President Joe Biden wants to pivot U.S. foreign policy to the future but has not yet been able to shake the past.
Biden took office early this year promising a new era for the United States on the world stage, casting aside the tumultuous Trump years in favor of rebuilding alliances and, above all, proving that democracies could still deliver for their citizens and blunt the rise of global autocracies. His clear premise: That going forward, the United States’ foreign policy would be centered on competition with the world’s other superpower, China.
But the administration has had to contend with the world it inherited, a challenge underscored this week when it was forced to address saber-rattling by a longtime foe, Vladimir Putin. Putin’s emboldened aggression prompted Biden to stage a virtual meeting with his Russian counterpart in an effort to de-escalate the growing tensions at the Ukraine border.
Withdrawing troops from Afghanistan ended the nation’s longest war, one conducted by three U.S. presidents, but the military exit created harrowing images of violence and fear that shook the faith of allies and Americans alike in the administration’s competence. Efforts to restart the Iran nuclear deal, scuttled by Biden’s predecessor, are on the verge of collapse. And the emergence of a new Covid-19 variant that quickly raced around the globe underscored that the pandemic was as much of a national security crisis as a health one, restarting loud cries for the U.S. to step to the forefront in the effort to vaccinate the world.
“You can’t always get to determine what you focus on. You sometimes get to shape your agenda,” said Richard Haass, president of the Council on Foreign Relations, “but sometimes others get to shape it.”
The new president’s team has doggedly tried to push forth with its agenda: Biden has made a pair of trips to Europe to strengthen ties with allies and pledge cooperation to combat climate change. On Monday, the White House announced a diplomatic boycott of the upcoming Olympics as a protest to human rights abuses in China. And the president on Thursday launches a two-day Summit for Democracy meant to rally free nations, which has already drawn the ire of Beijing.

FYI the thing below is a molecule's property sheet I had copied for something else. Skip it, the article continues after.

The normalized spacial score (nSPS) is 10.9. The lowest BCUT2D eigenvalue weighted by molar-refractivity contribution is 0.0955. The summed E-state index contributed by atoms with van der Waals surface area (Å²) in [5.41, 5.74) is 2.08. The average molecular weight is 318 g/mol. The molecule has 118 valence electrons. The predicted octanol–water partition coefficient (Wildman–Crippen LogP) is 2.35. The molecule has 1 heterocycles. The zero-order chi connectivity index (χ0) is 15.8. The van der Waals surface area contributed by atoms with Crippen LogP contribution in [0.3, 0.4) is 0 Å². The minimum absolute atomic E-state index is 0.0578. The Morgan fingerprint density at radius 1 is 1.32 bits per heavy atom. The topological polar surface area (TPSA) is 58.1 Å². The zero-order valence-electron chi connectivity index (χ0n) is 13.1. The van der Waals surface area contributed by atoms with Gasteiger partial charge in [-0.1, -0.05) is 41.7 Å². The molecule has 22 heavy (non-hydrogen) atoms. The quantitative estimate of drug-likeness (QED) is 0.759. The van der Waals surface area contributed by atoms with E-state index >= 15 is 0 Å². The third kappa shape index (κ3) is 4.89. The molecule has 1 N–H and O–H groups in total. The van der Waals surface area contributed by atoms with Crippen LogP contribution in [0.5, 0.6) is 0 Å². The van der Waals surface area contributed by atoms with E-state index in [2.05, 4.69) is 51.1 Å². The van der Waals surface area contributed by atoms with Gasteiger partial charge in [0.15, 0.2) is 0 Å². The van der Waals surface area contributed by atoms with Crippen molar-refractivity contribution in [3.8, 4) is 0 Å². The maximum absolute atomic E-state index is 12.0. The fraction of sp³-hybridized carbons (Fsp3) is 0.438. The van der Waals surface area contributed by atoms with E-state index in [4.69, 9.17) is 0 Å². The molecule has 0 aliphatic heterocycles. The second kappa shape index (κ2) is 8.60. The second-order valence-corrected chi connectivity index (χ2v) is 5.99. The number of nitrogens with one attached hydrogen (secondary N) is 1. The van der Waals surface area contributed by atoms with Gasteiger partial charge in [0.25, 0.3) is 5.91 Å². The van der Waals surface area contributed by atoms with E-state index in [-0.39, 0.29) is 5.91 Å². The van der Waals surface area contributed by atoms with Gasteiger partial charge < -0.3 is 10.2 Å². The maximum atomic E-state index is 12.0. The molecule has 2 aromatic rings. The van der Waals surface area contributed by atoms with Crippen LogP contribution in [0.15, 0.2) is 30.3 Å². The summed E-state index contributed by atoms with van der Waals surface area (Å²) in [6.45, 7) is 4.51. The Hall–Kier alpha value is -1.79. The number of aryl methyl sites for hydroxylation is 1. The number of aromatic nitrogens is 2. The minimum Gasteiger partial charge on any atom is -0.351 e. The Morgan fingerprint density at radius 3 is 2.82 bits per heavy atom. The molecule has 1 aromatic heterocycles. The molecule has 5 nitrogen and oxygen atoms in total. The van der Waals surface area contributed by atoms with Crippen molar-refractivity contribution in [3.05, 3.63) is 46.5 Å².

But privately, White House aides have portrayed 2021 as a “rebuilding year,” a moment to repair the damage caused by former President Donald Trump’s agenda which prioritized competition with allies and often turned a blind eye to power grabs by autocrats.
“National security challenges and crises are inevitable in every administration. It’s how you deal with them that matters,” National Security Council spokesperson Emily Horne said in a statement. “That’s why we’ve spent so much of this first year investing in our sources of strength at home, repairing and renewing our alliances, and putting diplomacy back at the core of our foreign policy.”
Biden was vice president when then-President Barack Obama’s administration looked to “pivot to Asia,” and while Biden’s White House has chosen different nomenclature, it’s clear that it also wants to prioritize economic and strategic competition with China. With the Trump administration often choosing to pull back from the world, Beijing stepped into the void, shoring up economic ties with Europe and throwing tens of billions of dollars at a massive infrastructure outreach program across Africa and Asia.
Since Biden’s election, China has only grown as a threat both economic — complaints about the nation’s trade and intellectual property practices are a rare bipartisan activity in Washington — and political, with Beijing ramping up pressure on Taiwan and virtually eliminating any vestiges of independent democracy in Hong Kong. And China refused to initially cooperate with international scientists at the outset of the pandemic and later stonewalled U.S. efforts to investigate the origin of the virus.
White House aides and allies, however, point to a growing rift between Europe and China as proof that Washington’s traditional alliances are healing.